Virginia is on pace to exceed the 1,626 overdose deaths recorded last year. In the Richmond area, emergency calls for non-alcohol-related overdoses are up nearly 65% in the first half of 2020.

The event, which in other years might draw closer to 1,000 attendees, was limited to 250 this year because of the coronavirus pandemic.

People played cornhole, listened to speakers, grilled burgers and walked around to tents, including one that housed an opioid overdose treatment clinic.

John Shinholser, president of the McShin Foundation, said the event and garden are intended to serve as communal spaces for grieving and processing among people who have lost loved ones and experienced similar trauma at the hands of addiction.

“It’s so important for people to realize that recovery is abundant, it’s out there,” Shinholser said.

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Dems claim POW/MIA flag’s move from atop White House to on-site memorial dishonors troops

President Trump is under fire this week from Democrats who claim he’s disrespected veterans by moving a POW/MIA flag from atop the White House to an on-site memorial.

At issue is the implementation of S.693 — the National POW/MIA Flag Act — which was signed into law in November and increases the frequency and locations the POW/MIA flag is flown on federal properties.

Bill sponsor Sen. Elizabeth Warren and other colleagues signed a letter framing the move as a sign of disrespect toward the military community.

“This decision to abruptly move the POW/MIA Flag from atop the White House to an area that is apparently not visible to the public may violate federal law and does not appropriately honor the service and sacrifices of American prisoners of war, missing servicemembers, and their families,” the letter read, Reuters reported Friday.

Rhode Island Sen. Jack Reed, a co-sponsor of the bill, also lambasted the decision.

“It’s part of a pattern of disrespect by President Trump toward those who honorably served our nation,” the Democrat said.

Their protest comes in the wake of an Atlantic article in which an anonymous source claimed Mr. Trump called fallen military personnel “losers” and “suckers.”

The president has denied the claims.

Multiple witnesses to the alleged conversation — including former national security adviser John Bolton — have publicly rejected the story.

“President Trump dedicated a POW/MIA memorial site earlier this year on the White House grounds to forever remember our heroic service members who were prisoners of war or missing in action,” White House spokesman Judd Deere told Reuters. “The president selected a site on the Southwest corner of the South Lawn for this prominent and sacred memorial, which is visible to all those who visit the White House, that features the POW/MIA flag.”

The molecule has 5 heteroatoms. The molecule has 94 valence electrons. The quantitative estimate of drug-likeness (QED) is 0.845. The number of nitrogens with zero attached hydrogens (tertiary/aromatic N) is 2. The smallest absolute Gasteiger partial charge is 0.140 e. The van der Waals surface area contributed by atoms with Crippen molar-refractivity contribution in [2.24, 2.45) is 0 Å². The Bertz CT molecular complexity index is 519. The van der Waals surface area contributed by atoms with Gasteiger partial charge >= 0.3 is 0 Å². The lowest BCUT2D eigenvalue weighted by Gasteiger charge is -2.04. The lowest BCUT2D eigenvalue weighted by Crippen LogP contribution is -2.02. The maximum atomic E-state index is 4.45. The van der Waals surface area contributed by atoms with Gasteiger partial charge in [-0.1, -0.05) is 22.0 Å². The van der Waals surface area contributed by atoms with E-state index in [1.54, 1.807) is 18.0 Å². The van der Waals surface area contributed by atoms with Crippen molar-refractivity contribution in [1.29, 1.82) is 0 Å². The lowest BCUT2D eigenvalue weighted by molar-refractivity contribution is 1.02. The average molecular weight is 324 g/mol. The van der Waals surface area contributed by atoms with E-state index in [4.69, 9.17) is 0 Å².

Mr. Trump also proclaimed Sept. 20 to be National POW/MIA Recognition Day last year.

“My Administration is dedicated to locating and identifying the more than 81,000 American service members unaccounted for — many of whom were former prisoners of war — to help alleviate the grieving and prolonged uncertainty of their families,” he wrote. “We vow to pursue the fullest possible accounting of these gallant patriots.”

“I call upon the people of the United States to join me in saluting all American POWs and those missing in action who valiantly served our country,” he continued. “I call upon Federal, State, and local government officials and private organizations to observe this day with appropriate ceremonies and activities.”

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Proposed memorial garden would honor Roanoke homicide victims and provide a place of peace for families | Local News

Ryan Reilly described it as like ripples unfurling across water. The edges expand, flow, stretching outward on and on.

Grief is like that, he said. It shifts over time, changes, affecting more than you ever imagined.

“As it gets further and further out, it seemingly impacts people in all kinds of different ways,” he said.

“Unless you’ve been through something like it, I don’t know that anyone can really, truly understand what victims’ families go through,” he said. “But I do think that ripple effect and how it touches different people and how they can deal with it has a long-lasting effect, on a community as a whole.”

Reilly and his family found themselves plunged into grief in March when his cousin, Cassie Pizzi, 33, was killed in what would be the city’s fourth homicide case of the year.

Her death remains under investigation. Reilly, born in Roanoke but now living in Tennessee, described her loss as painfully tragic for those she left behind.

“It’s unfathomable,” he said in an interview. “Homicide takes a piece of people away when they lose that loved one.”

Reilly’s path through grief led him to a new idea, one that’s still taking shape but which he hopes can be a source of healing for families and the Star City itself.